Jane Yolen

How the book How Do Dinosaurs Say Goodnight? came to be written
by Jane Yolen

Jane Yolen

How Do Dinosaurs Say Goodnight?
 
Welcome to the Green  House
 
Owl Moon
 
Briar Rose
 
Not One Damsel in Distress
 
Raising Yoder's Barn
 
 

It all began with my wonderful editor, Bonnie Verburg. She had worked with me at Harcourt and then again when she moved to Scholastic. Editors do bounce around and we writers bounce with them. One big happy Bouncy Castle.

Well, Bonnie got married to a Hollywood editor (who later won an Oscar for "The Matrix," but that's a different story) and they had a baby boy. She was a late bloomer but produced a remarkably adorable child when she finally got around to it.

When Robbie was a year old, Bonnie called me in Scotland, where I spend my summers. This was about five in the afternoon, as the time spread between Califunny and Caledonia is awful wide. She said, "My little boy hates going to bed at night and loves dinosaurs. Can you write something for him?"

I had had two of those myself. (My daughter, the first born, hadn't been into dinosaurs quite so much.) In fact I -- who cannot sew worth a hill of beans -- embroidered dinosaur pillows for them. That shows you what mother love can do. So I understood Bonnie's dilemma. Great kid. Big lizards. No sleeping.

"I'll see what I can do," I told Bonnie and by the next day this rollicking little verse rolled out, got revised three times, then faxed off to Bonnie who by return fax bought it.

"It's perfect," she said, then proceeded over two years to have me revise it a bunch more times.

Picture books, like poems, need word by word polishing. Novels take a big pick ax with which you carve them out of the local hillside. But picture books -- that's lapidary work. One gem at a time.

Now the original verse said, "How does a dinosaur say goodnight. . ." And I was thinking of one dinosaur and his family. But Mark Teague, the illustrator chosen for the book, thought that doing one dinosaur over and over would be visually boring. And there is nothing worse for a book than a bored illustrator. Besides, he had been a little boy once (and not that long ago) and he thought that that little boys who hate to go to bed love the variety in dinosaurs. So he suggested doing different big lizards and different families.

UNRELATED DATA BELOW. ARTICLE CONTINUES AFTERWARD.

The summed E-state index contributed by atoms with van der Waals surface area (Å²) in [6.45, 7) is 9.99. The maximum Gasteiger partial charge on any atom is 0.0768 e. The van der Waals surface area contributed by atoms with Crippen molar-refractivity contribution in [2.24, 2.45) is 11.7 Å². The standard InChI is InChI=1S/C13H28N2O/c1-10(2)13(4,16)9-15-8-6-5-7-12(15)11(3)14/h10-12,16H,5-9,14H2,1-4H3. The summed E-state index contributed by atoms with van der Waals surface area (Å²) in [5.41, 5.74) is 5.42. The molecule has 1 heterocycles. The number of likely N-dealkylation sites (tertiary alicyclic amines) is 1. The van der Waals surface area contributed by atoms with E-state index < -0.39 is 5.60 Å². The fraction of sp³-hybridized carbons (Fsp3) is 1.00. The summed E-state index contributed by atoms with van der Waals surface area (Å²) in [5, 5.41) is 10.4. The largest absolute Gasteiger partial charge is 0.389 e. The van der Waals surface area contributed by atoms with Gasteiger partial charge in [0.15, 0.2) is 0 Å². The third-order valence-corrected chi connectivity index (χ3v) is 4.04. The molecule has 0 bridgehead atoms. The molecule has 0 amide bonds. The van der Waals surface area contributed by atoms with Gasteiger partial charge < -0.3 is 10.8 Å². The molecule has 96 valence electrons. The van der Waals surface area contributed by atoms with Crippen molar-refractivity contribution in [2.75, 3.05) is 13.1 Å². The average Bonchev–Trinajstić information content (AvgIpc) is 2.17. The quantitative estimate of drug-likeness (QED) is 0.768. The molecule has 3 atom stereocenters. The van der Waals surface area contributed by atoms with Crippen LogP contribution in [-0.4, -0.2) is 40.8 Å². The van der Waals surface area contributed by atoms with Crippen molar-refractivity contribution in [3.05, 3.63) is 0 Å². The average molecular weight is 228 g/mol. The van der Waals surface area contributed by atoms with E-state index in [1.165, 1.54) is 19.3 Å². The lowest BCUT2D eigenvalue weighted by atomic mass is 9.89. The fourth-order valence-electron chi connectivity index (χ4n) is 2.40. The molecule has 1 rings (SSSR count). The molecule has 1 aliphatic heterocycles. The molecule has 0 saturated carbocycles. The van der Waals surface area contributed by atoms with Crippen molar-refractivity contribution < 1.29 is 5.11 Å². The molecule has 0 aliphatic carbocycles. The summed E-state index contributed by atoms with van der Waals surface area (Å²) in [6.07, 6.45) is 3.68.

Of course that meant yet another revision, but as I loved his art and his ideas, that was not a problem. In fact it was an opportunity. As I like to tell my writing students, the word revision means re -- again vision -- dream. I got to dream again.

When I saw the Mark Teague illustrations, with their sassy dinosaurs and at-the-end-of-their-rope parents, I knew he'd taken my little rhyme a giant step further on. Scholastic apparently thought so, too. They gave it the cover of the catalog and first place there, made a poster and door hanger. I see it everywhere. In fact, four months on Publisher's Weekly's. I have never had a book do that before.

How do dinosaurs say goodnight? Evidently slowly. Even Cindy Crawford's little boy was reading it during her TVinterview on the Today show. And Robbie, for whom the book was originally written, was five years old when the book came out. The publishing process -- like the bedtime process -- can go on for a very long time.


Jane Yolen writes children's books, fantasy, science fiction, poetry, book reviews, and nonfiction (see above!). She has been called the Hans Christian Andersen of America and the Aesop of the twentieth century. She has won a multitude of awards including the Caldecott Medal, two Nebula Awards, the World Fantasy Award, three Mythopoeic Fantasy Awards, the Golden Kite Award, the Jewish Book Award, and the Association of Jewish Libraries Award.

How Do Dinosaurs Say Goodnight? was on the Book Sense bestseller lists for five weeks and is a finalist for the Book Sense Book of the Year Award. It won a 2000 Christopher Medal and was the Book of the Month Club's Best Picture Book of 2000, a Booklist Editor's Choice, and one of School Library Journal's Best Books 2000. It has also been awarded the Oppenheim Toy Portfolio Platinum Book Awards 2001 for preschool books, and Nick Jr. magazine has chosen it as a best book for kids ages 3-5. It is on the ABA Pick of the Lists and the 2000 Capitol Choices -- Noteworthy Books for Children List for Up to Seven.

Author photo by Jason Stemple